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andromeda_girl
01-22-2017, 01:29 PM
been trying to understand why a machine with 64 GB ram, a titan with 3000 GPU's and 16 cores on dual CPU's still required 10 hours a frame to render a single frame and am starting to learn that for some reason that eludes me, perhaps LW does not access GPUs for render power.
perhaps this explains why there is so much information about Octane render on the LW site?

somewhat flabbergasted to learn this, it seems too old school to be true.
isn't newtek going to correct this?
:(

MichaelT
01-22-2017, 01:44 PM
LW does not use GPU. So yes, you need something like Octane for this. That said, 10hrs sounds like there is a problem with your setup also. Because unless you are deliberately rendering something at that level, it normally goes a lot quicker to render things. But I can render about the same time as Octane, and still get similar results. Yes, I know... adding mirrors and what not, increases the time. But not something I use a lot, to be perfectly honest. And don't take this as an absolute truth. I also know full well, that depending on complexity, things add up. My main point is that LW is pretty quick. CPU also scales better than GPU, which is why companies still use them.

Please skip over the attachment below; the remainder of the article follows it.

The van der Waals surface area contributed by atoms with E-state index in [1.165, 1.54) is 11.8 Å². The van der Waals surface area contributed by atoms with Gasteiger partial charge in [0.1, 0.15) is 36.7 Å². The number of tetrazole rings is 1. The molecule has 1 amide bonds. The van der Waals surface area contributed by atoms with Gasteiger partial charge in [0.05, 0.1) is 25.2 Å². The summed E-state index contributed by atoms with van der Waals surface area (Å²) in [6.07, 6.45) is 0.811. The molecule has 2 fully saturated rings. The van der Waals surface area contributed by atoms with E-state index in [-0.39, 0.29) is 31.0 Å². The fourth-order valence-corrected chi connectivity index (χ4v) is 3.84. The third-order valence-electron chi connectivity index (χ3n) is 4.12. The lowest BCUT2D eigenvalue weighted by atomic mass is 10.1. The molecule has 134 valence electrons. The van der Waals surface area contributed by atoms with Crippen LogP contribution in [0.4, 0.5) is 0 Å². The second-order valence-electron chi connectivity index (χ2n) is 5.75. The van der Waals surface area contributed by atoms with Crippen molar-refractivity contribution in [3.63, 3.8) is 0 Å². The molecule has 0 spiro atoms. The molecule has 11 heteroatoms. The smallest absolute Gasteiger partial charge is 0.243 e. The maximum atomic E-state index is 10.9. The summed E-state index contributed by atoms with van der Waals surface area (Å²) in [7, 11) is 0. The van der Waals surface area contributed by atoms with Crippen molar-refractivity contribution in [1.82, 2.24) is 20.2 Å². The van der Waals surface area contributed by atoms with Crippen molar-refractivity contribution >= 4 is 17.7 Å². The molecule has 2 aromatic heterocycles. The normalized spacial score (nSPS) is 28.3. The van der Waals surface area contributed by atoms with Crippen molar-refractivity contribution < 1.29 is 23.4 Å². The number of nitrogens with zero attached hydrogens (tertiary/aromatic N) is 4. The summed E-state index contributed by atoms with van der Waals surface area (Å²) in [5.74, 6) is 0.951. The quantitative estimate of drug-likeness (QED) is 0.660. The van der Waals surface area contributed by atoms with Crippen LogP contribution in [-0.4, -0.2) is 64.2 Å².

Example... I made this one while writing this post (the artifact at the top, is just a layer offset a bit. I did say I made it while writing the post :) ):

135686

rustythe1
01-22-2017, 01:56 PM
you must have something not set up correctly or optimized for your scene, I find lw native faster than octane on my 16 core, usually my 1080 animations are around 30sec to 3 mins per frame, obviously your post is very vague on what you are trying to accomplish but there is nothing wrong with the current renderer

MichaelT
01-22-2017, 02:30 PM
you must have something not set up correctly or optimized for your scene, I find lw native faster than octane on my 16 core, usually my 1080 animations are around 30sec to 3 mins per frame, obviously your post is very vague on what you are trying to accomplish but there is nothing wrong with the current renderer

Yeah, I have noticed it being slower than CPU as well (in more complicated scenes)